If you are trying to select text to create highlights or citations, remember that you must now click or tap on the first word, and then click or tap on the last word.
One moment ...
Project items

Items saved from this article

This article has been saved
Highlights (0)
Some of your highlights are legacy items.

Highlights saved before July 30, 2012 will not be displayed on their respective source pages.

You can easily re-create the highlights by opening the book page or article, selecting the text, and clicking “Highlight.”

Citations (0)
Some of your citations are legacy items.

Any citation created before July 30, 2012 will labeled as a “Cited page.” New citations will be saved as cited passages, pages or articles.

We also added the ability to view new citations from your projects or the book or article where you created them.

Notes (0)
Bookmarks (0)

You have no saved items from this article

Project items include:
  • Saved book/article
  • Highlights
  • Quotes/citations
  • Notes
  • Bookmarks
Notes
Cite this article

Cited article

Style
Citations are available only to our active members.
Sign up now to cite pages or passages in MLA, APA and Chicago citation styles.

(Einhorn, 1992, p. 25)

(Einhorn 25)

1

1. Lois J. Einhorn, Abraham Lincoln, the Orator: Penetrating the Lincoln Legend (Westport, CT: Greenwood Press, 1992), 25, http://www.questia.com/read/27419298.

Cited article

By Admitting Its Human Rights Problems, the US Helps Other Nations Admit Theirs
Settings

Settings

Typeface
Text size Smaller Larger
Search within

Search within this article

Look up

Look up a word

  • Dictionary
  • Thesaurus
Please submit a word or phrase above.
Print this page

Print this page

Why can't I print more than one page at a time?

Full screen

matching results for page

Cited passage

Style
Citations are available only to our active members.
Sign up now to cite pages or passages in MLA, APA and Chicago citation styles.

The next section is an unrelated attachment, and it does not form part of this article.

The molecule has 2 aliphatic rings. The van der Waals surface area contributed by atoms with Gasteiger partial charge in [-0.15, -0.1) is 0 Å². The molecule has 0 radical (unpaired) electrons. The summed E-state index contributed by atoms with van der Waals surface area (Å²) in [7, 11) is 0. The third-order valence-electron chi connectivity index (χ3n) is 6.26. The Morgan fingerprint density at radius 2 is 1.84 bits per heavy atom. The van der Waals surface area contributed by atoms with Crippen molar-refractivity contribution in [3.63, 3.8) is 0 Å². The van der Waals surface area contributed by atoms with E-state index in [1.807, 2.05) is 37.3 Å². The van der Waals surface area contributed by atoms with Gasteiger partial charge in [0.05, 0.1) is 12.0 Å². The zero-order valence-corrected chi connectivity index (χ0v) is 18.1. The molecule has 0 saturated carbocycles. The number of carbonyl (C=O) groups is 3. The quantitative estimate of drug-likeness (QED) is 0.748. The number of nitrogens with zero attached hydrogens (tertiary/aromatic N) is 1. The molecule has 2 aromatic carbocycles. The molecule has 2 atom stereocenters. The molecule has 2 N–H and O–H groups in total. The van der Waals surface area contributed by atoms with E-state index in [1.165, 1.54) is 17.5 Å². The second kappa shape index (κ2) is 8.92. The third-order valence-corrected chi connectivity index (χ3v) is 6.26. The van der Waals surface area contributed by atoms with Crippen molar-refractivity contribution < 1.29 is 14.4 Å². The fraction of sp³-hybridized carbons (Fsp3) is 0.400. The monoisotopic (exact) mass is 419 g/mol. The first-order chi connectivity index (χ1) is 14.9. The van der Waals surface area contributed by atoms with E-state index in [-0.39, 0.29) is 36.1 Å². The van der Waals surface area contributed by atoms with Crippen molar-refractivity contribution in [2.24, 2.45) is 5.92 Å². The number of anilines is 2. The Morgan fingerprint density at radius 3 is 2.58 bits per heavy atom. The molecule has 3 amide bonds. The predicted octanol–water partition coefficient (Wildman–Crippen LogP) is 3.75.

"Portraying himself as an honest, ordinary person helped Lincoln identify with his audiences." (Einhorn, 1992, p. 25).

"Portraying himself as an honest, ordinary person helped Lincoln identify with his audiences." (Einhorn 25)

"Portraying himself as an honest, ordinary person helped Lincoln identify with his audiences."1

1. Lois J. Einhorn, Abraham Lincoln, the Orator: Penetrating the Lincoln Legend (Westport, CT: Greenwood Press, 1992), 25, http://www.questia.com/read/27419298.

Cited passage

Welcome to the new Questia Reader

The Questia Reader has been updated to provide you with an even better online reading experience.  It is now 100% Responsive, which means you can read our books and articles on any sized device you wish.  All of your favorite tools like notes, highlights, and citations are still here, but the way you select text has been updated to be easier to use, especially on touchscreen devices.  Here's how:

1. Click or tap the first word you want to select.
2. Click or tap the last word you want to select.

OK, got it!

Thanks for trying Questia!

Please continue trying out our research tools, but please note, full functionality is available only to our active members.

Your work will be lost once you leave this Web page.

For full access in an ad-free environment, sign up now for a FREE, 1-day trial.

Already a member? Log in now.